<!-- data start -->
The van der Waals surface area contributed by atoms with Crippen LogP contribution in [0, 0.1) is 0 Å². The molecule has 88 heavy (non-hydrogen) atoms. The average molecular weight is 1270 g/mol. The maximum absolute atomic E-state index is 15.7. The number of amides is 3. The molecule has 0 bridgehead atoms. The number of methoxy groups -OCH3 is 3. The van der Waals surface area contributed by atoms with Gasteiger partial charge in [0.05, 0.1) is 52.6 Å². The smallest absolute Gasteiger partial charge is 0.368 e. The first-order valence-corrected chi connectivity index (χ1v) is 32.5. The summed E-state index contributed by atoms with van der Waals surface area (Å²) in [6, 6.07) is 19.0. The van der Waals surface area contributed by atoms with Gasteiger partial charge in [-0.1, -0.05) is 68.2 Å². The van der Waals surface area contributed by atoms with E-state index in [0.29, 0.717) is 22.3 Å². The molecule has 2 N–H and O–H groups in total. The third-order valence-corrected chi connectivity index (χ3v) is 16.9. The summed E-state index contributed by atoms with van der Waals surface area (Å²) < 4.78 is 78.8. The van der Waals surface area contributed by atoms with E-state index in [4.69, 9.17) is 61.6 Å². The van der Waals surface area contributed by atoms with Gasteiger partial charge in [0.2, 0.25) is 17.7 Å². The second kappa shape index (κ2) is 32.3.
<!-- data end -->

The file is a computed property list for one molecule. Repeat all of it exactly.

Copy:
The van der Waals surface area contributed by atoms with Crippen LogP contribution in [0, 0.1) is 0 Å². The molecule has 88 heavy (non-hydrogen) atoms. The average molecular weight is 1270 g/mol. The maximum absolute atomic E-state index is 15.7. The number of amides is 3. The molecule has 0 bridgehead atoms. The number of methoxy groups -OCH3 is 3. The van der Waals surface area contributed by atoms with Gasteiger partial charge in [0.05, 0.1) is 52.6 Å². The smallest absolute Gasteiger partial charge is 0.368 e. The first-order valence-corrected chi connectivity index (χ1v) is 32.5. The summed E-state index contributed by atoms with van der Waals surface area (Å²) in [6, 6.07) is 19.0. The van der Waals surface area contributed by atoms with Gasteiger partial charge in [-0.1, -0.05) is 68.2 Å². The van der Waals surface area contributed by atoms with E-state index in [0.29, 0.717) is 22.3 Å². The molecule has 2 N–H and O–H groups in total. The third-order valence-corrected chi connectivity index (χ3v) is 16.9. The summed E-state index contributed by atoms with van der Waals surface area (Å²) < 4.78 is 78.8. The van der Waals surface area contributed by atoms with E-state index in [4.69, 9.17) is 61.6 Å². The van der Waals surface area contributed by atoms with Gasteiger partial charge in [0.2, 0.25) is 17.7 Å². The second kappa shape index (κ2) is 32.3.